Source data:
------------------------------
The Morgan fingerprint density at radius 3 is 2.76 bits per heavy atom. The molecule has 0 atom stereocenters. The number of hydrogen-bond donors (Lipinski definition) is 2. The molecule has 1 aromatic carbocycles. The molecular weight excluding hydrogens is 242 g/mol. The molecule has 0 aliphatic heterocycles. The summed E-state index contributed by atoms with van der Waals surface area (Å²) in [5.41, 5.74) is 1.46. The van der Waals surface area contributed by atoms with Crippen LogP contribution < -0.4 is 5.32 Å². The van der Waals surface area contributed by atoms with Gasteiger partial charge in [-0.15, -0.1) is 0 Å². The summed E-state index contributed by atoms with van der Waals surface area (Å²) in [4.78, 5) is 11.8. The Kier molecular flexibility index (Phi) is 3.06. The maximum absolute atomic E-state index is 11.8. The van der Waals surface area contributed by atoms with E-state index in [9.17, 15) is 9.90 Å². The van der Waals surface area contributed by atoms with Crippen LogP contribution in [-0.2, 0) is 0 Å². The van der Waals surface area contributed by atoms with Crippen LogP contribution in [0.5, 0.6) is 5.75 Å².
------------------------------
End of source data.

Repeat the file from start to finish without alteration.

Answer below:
The Morgan fingerprint density at radius 3 is 2.76 bits per heavy atom. The molecule has 0 atom stereocenters. The number of hydrogen-bond donors (Lipinski definition) is 2. The molecule has 1 aromatic carbocycles. The molecular weight excluding hydrogens is 242 g/mol. The molecule has 0 aliphatic heterocycles. The summed E-state index contributed by atoms with van der Waals surface area (Å²) in [5.41, 5.74) is 1.46. The van der Waals surface area contributed by atoms with Crippen LogP contribution < -0.4 is 5.32 Å². The van der Waals surface area contributed by atoms with Gasteiger partial charge in [-0.15, -0.1) is 0 Å². The summed E-state index contributed by atoms with van der Waals surface area (Å²) in [4.78, 5) is 11.8. The Kier molecular flexibility index (Phi) is 3.06. The maximum absolute atomic E-state index is 11.8. The van der Waals surface area contributed by atoms with E-state index in [9.17, 15) is 9.90 Å². The van der Waals surface area contributed by atoms with Crippen LogP contribution in [-0.2, 0) is 0 Å². The van der Waals surface area contributed by atoms with Crippen LogP contribution in [0.5, 0.6) is 5.75 Å².